Godwin, William (3 March 1756—7 April 1836)
Godwin was the founder of philosophical anarchism. The government, he held, corrupts society as well as makes its citizens dependent and ignorant.
The son of a dissenting minister, he was an English philosopher, a skeptic, and moral theorist. He greatly influenced Shelley, who married his daughter, Mary, author of Frankenstein (1818). (A doctor himself, Godwin must have mused at what he had wrought.)
With the dramatist Thomas Holcroft (1745-1809), he developed an atheism which showed in his various works, including the posthumous Essays Never Before Published. In that work, he urges the abolition of all government, names the Christian God as the worst possible governor, one who destroys all that is good in human beings. His influence extended to Coleridge, who convinced him at one time to adopt a pantheistic worship of nature, and to Robert Southey and William Wordsworth.
Godwin’s Enquiry Concerning Political Justice (1793) recorded the view that men are ultimately guided by reason and therefore, being rational creatures, could live in harmony without laws and institutions. His novels, Adventures of Caleb Williams (1794), St. Leon (1799), and Fleetwood (1805) contain similar humanistic views.
Godwin’s last years, during which he tended to become more conservative and was a vague pantheist, were spent in poverty. A few days before his death, he wrote as follows to his daughter, Mrs. Shelley:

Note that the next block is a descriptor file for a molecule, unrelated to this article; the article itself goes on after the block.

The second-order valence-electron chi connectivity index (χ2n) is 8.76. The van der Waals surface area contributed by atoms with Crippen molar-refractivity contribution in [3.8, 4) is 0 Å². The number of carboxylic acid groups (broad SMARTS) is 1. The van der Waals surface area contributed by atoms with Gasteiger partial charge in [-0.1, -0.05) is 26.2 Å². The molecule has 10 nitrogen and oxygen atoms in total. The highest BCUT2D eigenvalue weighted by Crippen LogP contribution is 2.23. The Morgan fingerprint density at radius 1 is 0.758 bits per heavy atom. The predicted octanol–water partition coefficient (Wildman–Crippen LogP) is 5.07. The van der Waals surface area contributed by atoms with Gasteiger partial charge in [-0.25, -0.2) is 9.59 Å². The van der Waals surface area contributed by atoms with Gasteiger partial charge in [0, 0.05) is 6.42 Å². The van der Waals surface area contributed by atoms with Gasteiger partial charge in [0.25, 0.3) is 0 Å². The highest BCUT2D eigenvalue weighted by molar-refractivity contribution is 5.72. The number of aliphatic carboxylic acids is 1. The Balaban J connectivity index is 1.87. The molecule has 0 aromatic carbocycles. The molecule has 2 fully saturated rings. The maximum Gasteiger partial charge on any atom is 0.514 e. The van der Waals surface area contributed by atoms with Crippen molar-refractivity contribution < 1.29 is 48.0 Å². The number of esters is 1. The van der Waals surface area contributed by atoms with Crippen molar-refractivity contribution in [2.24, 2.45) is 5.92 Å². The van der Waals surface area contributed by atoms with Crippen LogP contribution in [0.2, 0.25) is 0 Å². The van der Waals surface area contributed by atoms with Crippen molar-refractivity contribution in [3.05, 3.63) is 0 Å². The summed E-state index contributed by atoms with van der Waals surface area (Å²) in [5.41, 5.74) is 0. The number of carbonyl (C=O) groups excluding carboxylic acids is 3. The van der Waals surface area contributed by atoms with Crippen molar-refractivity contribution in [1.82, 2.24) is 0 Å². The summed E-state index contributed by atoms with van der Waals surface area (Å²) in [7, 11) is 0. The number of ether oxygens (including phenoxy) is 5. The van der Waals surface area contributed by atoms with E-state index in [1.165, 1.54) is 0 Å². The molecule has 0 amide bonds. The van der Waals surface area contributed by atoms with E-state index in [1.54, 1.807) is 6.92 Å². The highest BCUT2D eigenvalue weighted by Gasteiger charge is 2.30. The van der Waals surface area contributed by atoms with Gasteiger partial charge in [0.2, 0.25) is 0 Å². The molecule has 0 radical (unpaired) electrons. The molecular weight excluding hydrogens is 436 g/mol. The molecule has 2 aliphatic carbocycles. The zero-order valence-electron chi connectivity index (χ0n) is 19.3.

- I leave behind me a manuscript, in a considerable state of forwardness for the press, entitled, ‘The Genius of Christianity Unveiled: in a Series of Essays.’ I am most unwilling that this, the concluding work of a long life, and written, as I believe, in the full maturity of my understanding, should be consigned to oblivion. It has been the main object of my life, since I attained to years of discretion, to do my part to free the human mind from slavery. I adjure you therefore, or whomsoever else into whose hands these papers may fall, not to allow them to be consigned to oblivion.
Mrs. Shelley appears to have disregarded this solemn adjuration, but the work was not published until 1873.
Godwin is buried in a family plot with Mary Shelley, her son, and her husband Percy’s heart, or possibly liver, at St. Peter’s Church in Bournemouth, England. The tombstone reads, “William Godwin, Author of Political Justice, Born Mar 3, 1756 Died Apr 7, 1836 Age 50.”